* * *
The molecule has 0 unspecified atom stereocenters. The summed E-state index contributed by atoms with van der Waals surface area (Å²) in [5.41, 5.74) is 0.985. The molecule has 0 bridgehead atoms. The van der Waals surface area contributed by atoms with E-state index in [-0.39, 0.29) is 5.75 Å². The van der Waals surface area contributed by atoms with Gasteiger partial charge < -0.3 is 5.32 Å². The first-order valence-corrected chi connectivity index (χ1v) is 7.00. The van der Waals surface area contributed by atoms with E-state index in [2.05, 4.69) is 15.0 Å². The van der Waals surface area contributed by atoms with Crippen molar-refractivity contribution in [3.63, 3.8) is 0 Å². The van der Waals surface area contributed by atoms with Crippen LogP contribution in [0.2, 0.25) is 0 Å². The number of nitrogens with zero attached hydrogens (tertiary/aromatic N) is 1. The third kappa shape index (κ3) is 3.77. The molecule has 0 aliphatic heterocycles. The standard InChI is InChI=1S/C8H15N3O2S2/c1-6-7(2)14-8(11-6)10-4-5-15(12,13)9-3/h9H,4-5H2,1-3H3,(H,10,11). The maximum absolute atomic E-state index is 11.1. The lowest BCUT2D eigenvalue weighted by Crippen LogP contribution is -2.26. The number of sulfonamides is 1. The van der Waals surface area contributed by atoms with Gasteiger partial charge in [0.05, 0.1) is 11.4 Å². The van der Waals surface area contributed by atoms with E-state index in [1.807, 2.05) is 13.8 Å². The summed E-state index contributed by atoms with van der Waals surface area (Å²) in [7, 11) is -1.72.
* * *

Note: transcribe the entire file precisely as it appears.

The molecule has 0 unspecified atom stereocenters. The summed E-state index contributed by atoms with van der Waals surface area (Å²) in [5.41, 5.74) is 0.985. The molecule has 0 bridgehead atoms. The van der Waals surface area contributed by atoms with E-state index in [-0.39, 0.29) is 5.75 Å². The van der Waals surface area contributed by atoms with Gasteiger partial charge < -0.3 is 5.32 Å². The first-order valence-corrected chi connectivity index (χ1v) is 7.00. The van der Waals surface area contributed by atoms with E-state index in [2.05, 4.69) is 15.0 Å². The van der Waals surface area contributed by atoms with Crippen molar-refractivity contribution in [3.63, 3.8) is 0 Å². The van der Waals surface area contributed by atoms with Crippen LogP contribution in [0.2, 0.25) is 0 Å². The number of nitrogens with zero attached hydrogens (tertiary/aromatic N) is 1. The third kappa shape index (κ3) is 3.77. The molecule has 0 aliphatic heterocycles. The standard InChI is InChI=1S/C8H15N3O2S2/c1-6-7(2)14-8(11-6)10-4-5-15(12,13)9-3/h9H,4-5H2,1-3H3,(H,10,11). The maximum absolute atomic E-state index is 11.1. The lowest BCUT2D eigenvalue weighted by Crippen LogP contribution is -2.26. The number of sulfonamides is 1. The van der Waals surface area contributed by atoms with Gasteiger partial charge in [0.05, 0.1) is 11.4 Å². The van der Waals surface area contributed by atoms with E-state index in [1.807, 2.05) is 13.8 Å². The summed E-state index contributed by atoms with van der Waals surface area (Å²) in [7, 11) is -1.72.